Wednesday, January 03, 2018

Sermon: Wednesday of Christmas 1 - 2018

3 January 2018

Text: Luke 2:22-40 (Isa 11:1-5, 2 Sam 7:1-16)

In the name of + Jesus.  Amen.

As the church drags her feet to continue our Christmas celebration, we are reminded of just how revolutionary our Lord’s coming was. 

Seven hundred years before the Lord’s birth, the prophet Isaiah spoke of Him as “a shoot from the stump of Jesse” and “a branch from his roots.”  This is alluded to in one of the lines of “O Come, O Come Emmanuel.” 

For Jesse was the father of David: the boy who slew the giant, the man after God’s own heart, the mighty king of Israel whose descendant would sit on the throne forever.  But the line of Jesse seemed to have come to an end.  For his kingdom divided into civil war, chaos, and division.  The northern Kingdom, Israel, had already been wiped from the face of the earth by the time of Isaiah.  And Judah, the Southern Kingdom, was taken into captivity in Babylon in the sixth century BC.  And while the people returned to rebuild the Temple, they did not restart their kingdom.  They found themselves ruled by Persians, then Greeks, then Romans.  The tree that represented the children of Israel was like an old, dead, dry stump.

It remained so until the coming of Jesus, when a fresh green sprout grew out of that stump: the shoot from the stump of Jesse.  For that little child Jesus is a restarting of the People of God, the King who has appeared in the most unlikely of births.

Israel was old and worn out, tired and so long under occupation that nobody could remember what it was like to live in one’s own country under one’s own king.  And there were all of these hopeful prophecies that just never seemed to come true, year after year, generation after generation, century after century.  It was as though winter had become permanent, and a chilling darkness settled over the nation, without hope of even a ray of sunshine.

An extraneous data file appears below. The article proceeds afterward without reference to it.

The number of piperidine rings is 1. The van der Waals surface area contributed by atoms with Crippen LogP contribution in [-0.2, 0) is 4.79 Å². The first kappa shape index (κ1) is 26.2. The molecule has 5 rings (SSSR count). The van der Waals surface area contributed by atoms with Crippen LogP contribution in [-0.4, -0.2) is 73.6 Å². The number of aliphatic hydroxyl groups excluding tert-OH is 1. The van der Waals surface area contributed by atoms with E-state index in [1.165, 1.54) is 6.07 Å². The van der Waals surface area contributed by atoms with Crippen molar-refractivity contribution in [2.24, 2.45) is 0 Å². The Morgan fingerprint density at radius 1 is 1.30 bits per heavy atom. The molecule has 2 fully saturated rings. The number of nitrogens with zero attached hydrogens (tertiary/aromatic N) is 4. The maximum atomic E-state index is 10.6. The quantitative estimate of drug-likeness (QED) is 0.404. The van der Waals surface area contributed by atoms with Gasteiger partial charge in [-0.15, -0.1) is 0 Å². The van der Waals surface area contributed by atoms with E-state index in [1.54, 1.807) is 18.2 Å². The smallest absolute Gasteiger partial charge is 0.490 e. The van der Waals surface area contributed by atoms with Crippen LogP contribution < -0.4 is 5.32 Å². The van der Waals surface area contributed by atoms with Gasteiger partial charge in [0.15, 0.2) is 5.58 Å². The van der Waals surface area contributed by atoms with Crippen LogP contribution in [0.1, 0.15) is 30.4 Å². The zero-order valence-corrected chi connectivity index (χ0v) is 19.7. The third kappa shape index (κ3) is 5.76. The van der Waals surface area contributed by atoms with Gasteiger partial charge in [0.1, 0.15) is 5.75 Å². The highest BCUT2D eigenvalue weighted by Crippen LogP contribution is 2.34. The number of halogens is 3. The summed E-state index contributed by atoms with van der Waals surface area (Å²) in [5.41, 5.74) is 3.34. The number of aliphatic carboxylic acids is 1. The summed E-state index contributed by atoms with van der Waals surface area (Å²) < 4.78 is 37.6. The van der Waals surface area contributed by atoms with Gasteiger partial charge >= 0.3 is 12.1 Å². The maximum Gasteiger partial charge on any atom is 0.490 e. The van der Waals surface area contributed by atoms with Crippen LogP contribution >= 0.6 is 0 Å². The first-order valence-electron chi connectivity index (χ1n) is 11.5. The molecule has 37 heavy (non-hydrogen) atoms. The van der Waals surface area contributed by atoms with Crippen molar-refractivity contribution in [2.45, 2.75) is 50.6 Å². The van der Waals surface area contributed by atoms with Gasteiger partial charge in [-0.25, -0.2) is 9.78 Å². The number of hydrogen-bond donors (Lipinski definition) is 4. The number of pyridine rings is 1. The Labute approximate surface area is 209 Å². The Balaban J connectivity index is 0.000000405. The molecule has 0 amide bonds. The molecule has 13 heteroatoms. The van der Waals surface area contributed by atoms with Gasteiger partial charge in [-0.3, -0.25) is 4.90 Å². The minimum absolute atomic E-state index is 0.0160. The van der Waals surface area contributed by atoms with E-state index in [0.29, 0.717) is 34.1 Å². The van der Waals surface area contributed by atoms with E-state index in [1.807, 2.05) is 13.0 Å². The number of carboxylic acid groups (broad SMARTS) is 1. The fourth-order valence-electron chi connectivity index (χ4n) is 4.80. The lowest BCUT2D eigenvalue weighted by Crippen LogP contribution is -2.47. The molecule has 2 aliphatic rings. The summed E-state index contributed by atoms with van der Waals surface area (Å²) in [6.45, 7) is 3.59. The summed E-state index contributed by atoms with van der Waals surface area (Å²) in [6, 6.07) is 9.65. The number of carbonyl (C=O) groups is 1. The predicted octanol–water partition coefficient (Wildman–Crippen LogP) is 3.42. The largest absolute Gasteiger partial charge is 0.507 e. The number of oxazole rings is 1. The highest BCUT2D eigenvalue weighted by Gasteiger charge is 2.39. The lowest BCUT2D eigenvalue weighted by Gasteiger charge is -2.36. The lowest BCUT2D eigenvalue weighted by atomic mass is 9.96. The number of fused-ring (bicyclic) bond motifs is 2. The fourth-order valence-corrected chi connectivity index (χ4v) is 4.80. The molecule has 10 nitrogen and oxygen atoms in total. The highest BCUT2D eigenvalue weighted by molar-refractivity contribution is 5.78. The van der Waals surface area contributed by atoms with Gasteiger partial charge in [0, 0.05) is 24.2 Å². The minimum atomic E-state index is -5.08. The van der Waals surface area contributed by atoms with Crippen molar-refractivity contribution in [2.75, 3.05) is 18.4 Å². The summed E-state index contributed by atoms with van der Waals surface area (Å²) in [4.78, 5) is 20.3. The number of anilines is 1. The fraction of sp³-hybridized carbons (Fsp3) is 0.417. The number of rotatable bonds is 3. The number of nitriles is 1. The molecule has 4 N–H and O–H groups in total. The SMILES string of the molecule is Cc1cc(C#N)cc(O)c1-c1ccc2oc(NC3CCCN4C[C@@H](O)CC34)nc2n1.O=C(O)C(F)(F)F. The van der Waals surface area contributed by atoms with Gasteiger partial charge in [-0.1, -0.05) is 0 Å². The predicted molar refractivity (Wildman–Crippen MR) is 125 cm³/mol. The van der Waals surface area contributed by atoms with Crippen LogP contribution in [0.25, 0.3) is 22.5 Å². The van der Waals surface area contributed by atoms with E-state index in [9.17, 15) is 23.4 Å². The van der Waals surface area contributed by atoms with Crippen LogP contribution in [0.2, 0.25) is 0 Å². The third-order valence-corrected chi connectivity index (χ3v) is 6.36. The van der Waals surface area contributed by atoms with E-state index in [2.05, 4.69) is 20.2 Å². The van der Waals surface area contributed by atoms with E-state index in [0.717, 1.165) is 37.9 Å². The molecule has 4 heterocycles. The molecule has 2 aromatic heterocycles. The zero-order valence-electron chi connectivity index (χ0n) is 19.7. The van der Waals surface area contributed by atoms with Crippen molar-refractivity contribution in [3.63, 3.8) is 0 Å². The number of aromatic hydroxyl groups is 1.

And yet, the old ones held on.  Simeon, the elderly priest, clung to life because he had been promised by the Holy Spirit that he “would not see death before he had seen the Lord’s Christ.”  And like Abraham who believed God’s promise of a son, even as he continued aging and was nearly a century old, St. Simeon refuses to disbelieve.  Simeon clings to the Word of God no matter who may scoff or simply abandon belief.  For God always keeps His Word.  So Simeon is “waiting for the consolation of Israel.”

And another elderly Saint, Anna the prophetess, the daughter of Phanuel, was an eighty-four year old widow whose life was devoted to serving God in the temple: “worshiping with fasting and prayer night and day.”  How ridiculous she must have looked to the young women!  Anna waited around “for the redemption of Jerusalem,” wasting her life with religion when everybody knows that this does no good. 

The old ones – at least these old ones – kept the faith while others made fun of them, or ignored them, getting on with the more important things in life.

So Simeon waited for consolation and Anna waited for redemption.  They waited as their bodies aged.  They waited as time passed.  They waited while everything seemed to go on as always.

And then it happened: a bolt from the blue!  The tender green shoot pushed its way out of the worn and dry old stump that people couldn’t even be bothered to dig out.  The virgin conceived and bore a Son: the Son of David, Emmanuel, Jesus!  The Son of God, the King of kings and Lord of lords: the Lamb of God that takest away the sin of the world!  “Righteousness shall be the belt of His waist, and faithfulness the belt of His loins.”  Righteousness was to console Simeon and faithfulness was to redeem Anna.